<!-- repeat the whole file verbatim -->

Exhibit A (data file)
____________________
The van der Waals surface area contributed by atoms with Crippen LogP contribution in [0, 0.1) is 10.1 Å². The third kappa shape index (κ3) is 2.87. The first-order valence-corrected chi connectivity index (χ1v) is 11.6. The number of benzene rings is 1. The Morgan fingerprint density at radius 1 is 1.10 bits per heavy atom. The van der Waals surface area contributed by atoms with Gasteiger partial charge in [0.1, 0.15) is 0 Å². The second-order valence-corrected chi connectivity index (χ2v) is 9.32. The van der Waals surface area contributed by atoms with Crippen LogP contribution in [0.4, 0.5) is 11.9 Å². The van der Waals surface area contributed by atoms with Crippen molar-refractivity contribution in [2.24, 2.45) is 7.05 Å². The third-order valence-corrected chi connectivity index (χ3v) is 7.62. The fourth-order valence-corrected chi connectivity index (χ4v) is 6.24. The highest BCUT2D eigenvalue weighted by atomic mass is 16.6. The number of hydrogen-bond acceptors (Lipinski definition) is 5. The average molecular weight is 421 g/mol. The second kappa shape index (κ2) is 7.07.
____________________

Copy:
The van der Waals surface area contributed by atoms with Crippen LogP contribution in [0, 0.1) is 10.1 Å². The third kappa shape index (κ3) is 2.87. The first-order valence-corrected chi connectivity index (χ1v) is 11.6. The number of benzene rings is 1. The Morgan fingerprint density at radius 1 is 1.10 bits per heavy atom. The van der Waals surface area contributed by atoms with Gasteiger partial charge in [0.1, 0.15) is 0 Å². The second-order valence-corrected chi connectivity index (χ2v) is 9.32. The van der Waals surface area contributed by atoms with Crippen LogP contribution in [0.4, 0.5) is 11.9 Å². The van der Waals surface area contributed by atoms with Crippen molar-refractivity contribution in [2.24, 2.45) is 7.05 Å². The third-order valence-corrected chi connectivity index (χ3v) is 7.62. The fourth-order valence-corrected chi connectivity index (χ4v) is 6.24. The highest BCUT2D eigenvalue weighted by atomic mass is 16.6. The number of hydrogen-bond acceptors (Lipinski definition) is 5. The average molecular weight is 421 g/mol. The second kappa shape index (κ2) is 7.07.